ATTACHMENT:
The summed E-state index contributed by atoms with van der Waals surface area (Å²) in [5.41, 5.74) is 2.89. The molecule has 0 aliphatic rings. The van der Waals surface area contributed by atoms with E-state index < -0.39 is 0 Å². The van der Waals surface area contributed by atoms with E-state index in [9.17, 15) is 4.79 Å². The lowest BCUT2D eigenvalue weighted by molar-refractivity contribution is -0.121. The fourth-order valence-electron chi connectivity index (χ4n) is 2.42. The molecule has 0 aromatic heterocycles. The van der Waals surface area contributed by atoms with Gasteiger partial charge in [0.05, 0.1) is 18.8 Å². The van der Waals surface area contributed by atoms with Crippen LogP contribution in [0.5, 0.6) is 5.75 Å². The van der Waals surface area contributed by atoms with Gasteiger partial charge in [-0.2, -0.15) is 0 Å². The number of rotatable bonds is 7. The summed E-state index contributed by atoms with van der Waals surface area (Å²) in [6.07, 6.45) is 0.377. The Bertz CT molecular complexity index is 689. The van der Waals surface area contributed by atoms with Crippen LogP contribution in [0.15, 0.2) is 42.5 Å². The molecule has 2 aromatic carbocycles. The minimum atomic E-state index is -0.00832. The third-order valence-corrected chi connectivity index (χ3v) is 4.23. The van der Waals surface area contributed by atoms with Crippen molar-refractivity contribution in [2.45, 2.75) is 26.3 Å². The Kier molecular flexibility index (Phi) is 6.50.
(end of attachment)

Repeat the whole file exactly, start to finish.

The summed E-state index contributed by atoms with van der Waals surface area (Å²) in [5.41, 5.74) is 2.89. The molecule has 0 aliphatic rings. The van der Waals surface area contributed by atoms with E-state index < -0.39 is 0 Å². The van der Waals surface area contributed by atoms with E-state index in [9.17, 15) is 4.79 Å². The lowest BCUT2D eigenvalue weighted by molar-refractivity contribution is -0.121. The fourth-order valence-electron chi connectivity index (χ4n) is 2.42. The molecule has 0 aromatic heterocycles. The van der Waals surface area contributed by atoms with Gasteiger partial charge in [0.05, 0.1) is 18.8 Å². The van der Waals surface area contributed by atoms with Crippen LogP contribution in [0.5, 0.6) is 5.75 Å². The van der Waals surface area contributed by atoms with Gasteiger partial charge in [-0.2, -0.15) is 0 Å². The number of rotatable bonds is 7. The summed E-state index contributed by atoms with van der Waals surface area (Å²) in [6.07, 6.45) is 0.377. The Bertz CT molecular complexity index is 689. The van der Waals surface area contributed by atoms with Crippen LogP contribution in [0.15, 0.2) is 42.5 Å². The molecule has 2 aromatic carbocycles. The minimum atomic E-state index is -0.00832. The third-order valence-corrected chi connectivity index (χ3v) is 4.23. The van der Waals surface area contributed by atoms with Crippen molar-refractivity contribution in [2.45, 2.75) is 26.3 Å². The Kier molecular flexibility index (Phi) is 6.50.